As the maharajah patronised these miniature painters, we see them described at different places. For example Fakir Waheeduddin writes that “Purkhu of Kangra, and Kehar Singh and Muhammad Bakhsh of Lahore are artists attached to the Lahore Darbar”. We also have Maharajah Sher Singh patronising them. Then Sardar Lehna Singh Majithia conferred on Harkhu ‘musawwar’, son of Nikka, a ‘jagir. But then Nikka along with serving the maharajah also served Sardar Budh Singh Sandhanwalia.

Sadly, as normally happens in matters related to land, the ‘jagirs’ gifted to this family led to disputes among the brothers. By this time the British had taken over and all their land was confiscated under the ‘Jagir Act of 1851’. With the British the patronage of the great miniature painters of Machhihatta ended, and the entire family faced very difficult times.

As the Sikhs struggled for power among them, and also battled the British, most of the painters returned to their village, where they were involved in attempts to get their lands back. Landless and penniless they scattered in different directions.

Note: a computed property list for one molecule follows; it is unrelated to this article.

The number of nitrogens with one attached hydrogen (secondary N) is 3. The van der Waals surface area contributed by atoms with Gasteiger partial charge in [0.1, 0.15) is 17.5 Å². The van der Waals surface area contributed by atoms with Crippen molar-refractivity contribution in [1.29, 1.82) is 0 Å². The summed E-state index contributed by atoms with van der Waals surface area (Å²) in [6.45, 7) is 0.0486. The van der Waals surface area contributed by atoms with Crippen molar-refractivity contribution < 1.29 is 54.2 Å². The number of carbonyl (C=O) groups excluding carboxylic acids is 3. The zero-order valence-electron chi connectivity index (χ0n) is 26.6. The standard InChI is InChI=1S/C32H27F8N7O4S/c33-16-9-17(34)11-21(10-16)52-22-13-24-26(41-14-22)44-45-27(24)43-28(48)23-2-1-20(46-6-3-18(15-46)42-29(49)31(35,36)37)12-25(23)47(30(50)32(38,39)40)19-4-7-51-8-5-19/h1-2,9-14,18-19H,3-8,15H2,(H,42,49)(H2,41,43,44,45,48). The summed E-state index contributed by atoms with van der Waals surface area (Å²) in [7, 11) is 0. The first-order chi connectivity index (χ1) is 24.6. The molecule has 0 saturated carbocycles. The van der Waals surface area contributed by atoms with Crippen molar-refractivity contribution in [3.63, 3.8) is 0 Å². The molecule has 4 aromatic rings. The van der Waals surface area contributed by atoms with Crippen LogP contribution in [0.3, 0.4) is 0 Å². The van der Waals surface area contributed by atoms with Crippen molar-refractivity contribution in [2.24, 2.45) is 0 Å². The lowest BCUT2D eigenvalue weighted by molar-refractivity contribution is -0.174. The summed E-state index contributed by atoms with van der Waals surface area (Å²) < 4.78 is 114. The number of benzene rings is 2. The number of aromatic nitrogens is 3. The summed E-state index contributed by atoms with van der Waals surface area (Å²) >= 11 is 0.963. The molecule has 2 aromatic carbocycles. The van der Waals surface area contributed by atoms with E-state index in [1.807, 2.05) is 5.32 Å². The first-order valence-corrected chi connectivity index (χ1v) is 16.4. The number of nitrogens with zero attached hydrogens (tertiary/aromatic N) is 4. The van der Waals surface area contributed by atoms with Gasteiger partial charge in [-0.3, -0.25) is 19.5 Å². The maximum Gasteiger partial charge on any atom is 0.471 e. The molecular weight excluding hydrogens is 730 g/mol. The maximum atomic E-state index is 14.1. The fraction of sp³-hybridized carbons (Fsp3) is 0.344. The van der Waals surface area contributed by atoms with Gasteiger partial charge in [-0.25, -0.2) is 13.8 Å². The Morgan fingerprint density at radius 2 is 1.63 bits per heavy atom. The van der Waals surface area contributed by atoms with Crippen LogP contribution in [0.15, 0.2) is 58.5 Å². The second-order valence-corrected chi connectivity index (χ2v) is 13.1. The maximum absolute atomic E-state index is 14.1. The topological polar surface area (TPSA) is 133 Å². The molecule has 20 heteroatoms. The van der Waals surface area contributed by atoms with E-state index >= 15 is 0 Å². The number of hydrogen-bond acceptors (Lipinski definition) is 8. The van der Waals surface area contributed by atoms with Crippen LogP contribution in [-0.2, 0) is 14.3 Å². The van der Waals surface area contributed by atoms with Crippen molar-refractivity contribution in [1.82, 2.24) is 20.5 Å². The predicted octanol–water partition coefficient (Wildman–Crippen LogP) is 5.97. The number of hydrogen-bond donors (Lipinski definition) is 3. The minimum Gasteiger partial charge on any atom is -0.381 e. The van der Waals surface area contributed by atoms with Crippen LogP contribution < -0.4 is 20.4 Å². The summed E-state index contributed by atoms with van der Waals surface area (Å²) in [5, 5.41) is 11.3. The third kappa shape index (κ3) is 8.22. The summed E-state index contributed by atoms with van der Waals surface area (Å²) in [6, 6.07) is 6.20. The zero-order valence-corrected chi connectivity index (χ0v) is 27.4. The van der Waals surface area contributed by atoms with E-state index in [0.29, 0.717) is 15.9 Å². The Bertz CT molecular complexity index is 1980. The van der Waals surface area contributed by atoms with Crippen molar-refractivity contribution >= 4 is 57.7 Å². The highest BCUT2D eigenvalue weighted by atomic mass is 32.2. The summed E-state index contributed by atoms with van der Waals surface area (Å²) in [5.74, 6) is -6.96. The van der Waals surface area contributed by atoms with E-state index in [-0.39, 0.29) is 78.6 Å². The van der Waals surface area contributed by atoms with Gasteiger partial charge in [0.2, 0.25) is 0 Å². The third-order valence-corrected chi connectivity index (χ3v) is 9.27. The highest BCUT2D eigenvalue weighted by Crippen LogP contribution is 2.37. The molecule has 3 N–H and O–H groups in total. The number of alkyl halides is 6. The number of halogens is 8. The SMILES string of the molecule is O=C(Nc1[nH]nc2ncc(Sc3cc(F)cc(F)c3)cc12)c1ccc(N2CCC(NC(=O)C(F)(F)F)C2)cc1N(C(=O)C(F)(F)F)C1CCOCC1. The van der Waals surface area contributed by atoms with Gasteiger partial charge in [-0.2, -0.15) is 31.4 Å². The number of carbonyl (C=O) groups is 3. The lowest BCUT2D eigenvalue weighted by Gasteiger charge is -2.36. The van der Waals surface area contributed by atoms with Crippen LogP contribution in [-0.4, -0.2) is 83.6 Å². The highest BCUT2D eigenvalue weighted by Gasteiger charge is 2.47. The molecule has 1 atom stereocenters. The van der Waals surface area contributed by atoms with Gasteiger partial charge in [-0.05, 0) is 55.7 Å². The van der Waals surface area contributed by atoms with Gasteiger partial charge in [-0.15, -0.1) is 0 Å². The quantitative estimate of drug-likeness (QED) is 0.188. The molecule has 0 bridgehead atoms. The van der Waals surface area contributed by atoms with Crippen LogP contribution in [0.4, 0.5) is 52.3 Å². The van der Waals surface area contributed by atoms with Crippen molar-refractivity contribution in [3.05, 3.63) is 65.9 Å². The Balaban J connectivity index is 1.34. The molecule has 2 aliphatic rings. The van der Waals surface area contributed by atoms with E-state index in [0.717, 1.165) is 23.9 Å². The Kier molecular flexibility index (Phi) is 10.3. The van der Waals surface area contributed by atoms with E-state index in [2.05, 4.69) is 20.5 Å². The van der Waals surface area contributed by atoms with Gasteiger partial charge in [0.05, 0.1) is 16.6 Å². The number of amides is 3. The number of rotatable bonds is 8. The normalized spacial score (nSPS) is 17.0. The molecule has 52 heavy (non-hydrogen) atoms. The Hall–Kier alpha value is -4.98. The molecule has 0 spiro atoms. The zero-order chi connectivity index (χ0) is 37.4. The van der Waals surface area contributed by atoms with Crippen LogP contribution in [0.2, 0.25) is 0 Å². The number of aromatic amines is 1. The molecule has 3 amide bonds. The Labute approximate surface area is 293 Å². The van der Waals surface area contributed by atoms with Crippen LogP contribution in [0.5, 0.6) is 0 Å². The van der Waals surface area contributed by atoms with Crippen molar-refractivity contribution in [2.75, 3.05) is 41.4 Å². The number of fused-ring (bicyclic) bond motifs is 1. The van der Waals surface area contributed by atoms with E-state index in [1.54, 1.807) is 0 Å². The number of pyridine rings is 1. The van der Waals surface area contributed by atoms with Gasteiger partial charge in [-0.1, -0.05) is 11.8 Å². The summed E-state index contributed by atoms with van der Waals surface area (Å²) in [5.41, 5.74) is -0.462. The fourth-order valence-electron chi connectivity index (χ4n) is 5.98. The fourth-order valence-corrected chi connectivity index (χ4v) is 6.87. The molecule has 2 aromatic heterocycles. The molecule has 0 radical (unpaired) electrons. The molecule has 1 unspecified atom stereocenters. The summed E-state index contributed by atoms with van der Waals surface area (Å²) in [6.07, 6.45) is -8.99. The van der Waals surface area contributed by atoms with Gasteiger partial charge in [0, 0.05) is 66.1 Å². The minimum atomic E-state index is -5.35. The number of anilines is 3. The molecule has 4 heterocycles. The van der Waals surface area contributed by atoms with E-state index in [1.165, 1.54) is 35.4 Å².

In Lahore the few remaining, luckily managed to show Lockwood Kipling their work. He employed them as carpenters when the School of Carpentry opened in Lahore, a school that also gave the great Bhai Ram Singh a chance to become among the greatest designers and architects this land has ever seen. The school became the Mayo School of Arts, and today is known as the National College of Arts.

The great Sen-Nainsukh family of miniature painters dispersed. In 1947 the last of them, Mahesu and Kanhaiya, left Machhihatta and headed towards India. My research tells me that a few of them continue with their old family tradition in Ladwara, where they live in ‘pahari’ style mud houses. The lure of the mountains prevailed.